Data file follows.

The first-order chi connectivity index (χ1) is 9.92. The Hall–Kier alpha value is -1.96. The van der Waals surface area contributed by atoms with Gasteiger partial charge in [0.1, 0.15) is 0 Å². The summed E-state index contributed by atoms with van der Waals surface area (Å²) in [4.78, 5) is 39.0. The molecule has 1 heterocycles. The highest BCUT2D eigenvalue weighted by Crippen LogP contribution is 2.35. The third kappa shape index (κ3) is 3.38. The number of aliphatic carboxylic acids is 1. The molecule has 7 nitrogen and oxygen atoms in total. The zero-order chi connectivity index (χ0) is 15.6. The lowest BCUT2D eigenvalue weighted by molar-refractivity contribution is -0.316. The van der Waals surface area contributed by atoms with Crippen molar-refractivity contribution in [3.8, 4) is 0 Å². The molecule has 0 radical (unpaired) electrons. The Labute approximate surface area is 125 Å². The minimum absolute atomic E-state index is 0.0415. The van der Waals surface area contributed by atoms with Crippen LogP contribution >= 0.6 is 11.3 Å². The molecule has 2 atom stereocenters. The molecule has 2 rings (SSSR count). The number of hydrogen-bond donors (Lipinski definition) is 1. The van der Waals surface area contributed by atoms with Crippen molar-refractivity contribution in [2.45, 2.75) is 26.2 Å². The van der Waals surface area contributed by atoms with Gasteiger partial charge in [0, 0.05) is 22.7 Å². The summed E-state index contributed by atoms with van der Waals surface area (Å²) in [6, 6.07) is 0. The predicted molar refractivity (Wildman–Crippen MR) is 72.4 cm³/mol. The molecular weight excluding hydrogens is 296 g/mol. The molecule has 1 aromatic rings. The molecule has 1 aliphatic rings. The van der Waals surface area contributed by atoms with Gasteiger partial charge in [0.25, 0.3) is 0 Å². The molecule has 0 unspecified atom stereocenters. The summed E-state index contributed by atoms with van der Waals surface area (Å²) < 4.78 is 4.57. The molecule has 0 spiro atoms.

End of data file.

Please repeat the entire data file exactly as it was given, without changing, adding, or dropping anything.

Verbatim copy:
The first-order chi connectivity index (χ1) is 9.92. The Hall–Kier alpha value is -1.96. The van der Waals surface area contributed by atoms with Gasteiger partial charge in [0.1, 0.15) is 0 Å². The summed E-state index contributed by atoms with van der Waals surface area (Å²) in [4.78, 5) is 39.0. The molecule has 1 heterocycles. The highest BCUT2D eigenvalue weighted by Crippen LogP contribution is 2.35. The third kappa shape index (κ3) is 3.38. The number of aliphatic carboxylic acids is 1. The molecule has 7 nitrogen and oxygen atoms in total. The zero-order chi connectivity index (χ0) is 15.6. The lowest BCUT2D eigenvalue weighted by molar-refractivity contribution is -0.316. The van der Waals surface area contributed by atoms with Crippen molar-refractivity contribution in [3.8, 4) is 0 Å². The molecule has 0 radical (unpaired) electrons. The Labute approximate surface area is 125 Å². The minimum absolute atomic E-state index is 0.0415. The van der Waals surface area contributed by atoms with Crippen LogP contribution >= 0.6 is 11.3 Å². The molecule has 2 atom stereocenters. The molecule has 2 rings (SSSR count). The number of hydrogen-bond donors (Lipinski definition) is 1. The van der Waals surface area contributed by atoms with Crippen molar-refractivity contribution in [2.45, 2.75) is 26.2 Å². The van der Waals surface area contributed by atoms with Gasteiger partial charge in [0, 0.05) is 22.7 Å². The summed E-state index contributed by atoms with van der Waals surface area (Å²) in [6, 6.07) is 0. The predicted molar refractivity (Wildman–Crippen MR) is 72.4 cm³/mol. The molecular weight excluding hydrogens is 296 g/mol. The molecule has 1 aromatic rings. The molecule has 1 aliphatic rings. The van der Waals surface area contributed by atoms with Gasteiger partial charge in [0.25, 0.3) is 0 Å². The molecule has 0 unspecified atom stereocenters. The summed E-state index contributed by atoms with van der Waals surface area (Å²) < 4.78 is 4.57. The molecule has 0 spiro atoms.